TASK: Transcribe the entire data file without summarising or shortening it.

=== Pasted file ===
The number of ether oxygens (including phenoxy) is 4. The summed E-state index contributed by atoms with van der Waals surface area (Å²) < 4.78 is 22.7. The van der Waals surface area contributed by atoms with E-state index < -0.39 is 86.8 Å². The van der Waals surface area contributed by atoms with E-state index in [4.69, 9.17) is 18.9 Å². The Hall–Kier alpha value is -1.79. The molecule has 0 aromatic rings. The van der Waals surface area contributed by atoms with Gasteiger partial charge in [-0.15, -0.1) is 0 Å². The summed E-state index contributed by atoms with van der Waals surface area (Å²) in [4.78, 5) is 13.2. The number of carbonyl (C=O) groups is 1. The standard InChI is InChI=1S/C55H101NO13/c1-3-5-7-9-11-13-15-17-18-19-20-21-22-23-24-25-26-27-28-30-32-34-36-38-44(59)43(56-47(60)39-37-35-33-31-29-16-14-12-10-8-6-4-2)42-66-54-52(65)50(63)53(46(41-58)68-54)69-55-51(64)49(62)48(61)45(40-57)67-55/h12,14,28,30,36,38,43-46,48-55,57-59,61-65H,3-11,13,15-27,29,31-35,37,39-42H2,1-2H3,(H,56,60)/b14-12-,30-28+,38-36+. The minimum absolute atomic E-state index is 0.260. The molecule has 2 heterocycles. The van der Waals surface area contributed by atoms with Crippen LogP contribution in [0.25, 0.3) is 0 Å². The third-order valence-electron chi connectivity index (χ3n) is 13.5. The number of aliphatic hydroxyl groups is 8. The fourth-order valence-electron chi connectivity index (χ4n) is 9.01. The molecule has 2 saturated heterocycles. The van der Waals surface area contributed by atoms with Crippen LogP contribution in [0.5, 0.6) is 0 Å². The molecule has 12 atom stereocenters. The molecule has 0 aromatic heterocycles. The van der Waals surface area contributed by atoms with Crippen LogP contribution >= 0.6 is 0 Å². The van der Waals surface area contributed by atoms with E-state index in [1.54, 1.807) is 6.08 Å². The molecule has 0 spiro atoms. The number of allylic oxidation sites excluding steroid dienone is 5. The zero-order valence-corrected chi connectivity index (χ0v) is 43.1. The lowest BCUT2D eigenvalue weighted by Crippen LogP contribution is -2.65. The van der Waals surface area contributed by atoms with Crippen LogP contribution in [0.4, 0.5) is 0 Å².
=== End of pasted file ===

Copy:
The number of ether oxygens (including phenoxy) is 4. The summed E-state index contributed by atoms with van der Waals surface area (Å²) < 4.78 is 22.7. The van der Waals surface area contributed by atoms with E-state index < -0.39 is 86.8 Å². The van der Waals surface area contributed by atoms with E-state index in [4.69, 9.17) is 18.9 Å². The Hall–Kier alpha value is -1.79. The molecule has 0 aromatic rings. The van der Waals surface area contributed by atoms with Gasteiger partial charge in [-0.15, -0.1) is 0 Å². The summed E-state index contributed by atoms with van der Waals surface area (Å²) in [4.78, 5) is 13.2. The number of carbonyl (C=O) groups is 1. The standard InChI is InChI=1S/C55H101NO13/c1-3-5-7-9-11-13-15-17-18-19-20-21-22-23-24-25-26-27-28-30-32-34-36-38-44(59)43(56-47(60)39-37-35-33-31-29-16-14-12-10-8-6-4-2)42-66-54-52(65)50(63)53(46(41-58)68-54)69-55-51(64)49(62)48(61)45(40-57)67-55/h12,14,28,30,36,38,43-46,48-55,57-59,61-65H,3-11,13,15-27,29,31-35,37,39-42H2,1-2H3,(H,56,60)/b14-12-,30-28+,38-36+. The minimum absolute atomic E-state index is 0.260. The molecule has 2 heterocycles. The van der Waals surface area contributed by atoms with Crippen LogP contribution in [0.25, 0.3) is 0 Å². The third-order valence-electron chi connectivity index (χ3n) is 13.5. The number of aliphatic hydroxyl groups is 8. The fourth-order valence-electron chi connectivity index (χ4n) is 9.01. The molecule has 2 saturated heterocycles. The van der Waals surface area contributed by atoms with Crippen LogP contribution in [0.5, 0.6) is 0 Å². The molecule has 12 atom stereocenters. The molecule has 0 aromatic heterocycles. The van der Waals surface area contributed by atoms with Crippen LogP contribution >= 0.6 is 0 Å². The van der Waals surface area contributed by atoms with E-state index in [1.54, 1.807) is 6.08 Å². The molecule has 0 spiro atoms. The number of allylic oxidation sites excluding steroid dienone is 5. The zero-order valence-corrected chi connectivity index (χ0v) is 43.1. The lowest BCUT2D eigenvalue weighted by Crippen LogP contribution is -2.65. The van der Waals surface area contributed by atoms with Crippen LogP contribution in [0.4, 0.5) is 0 Å².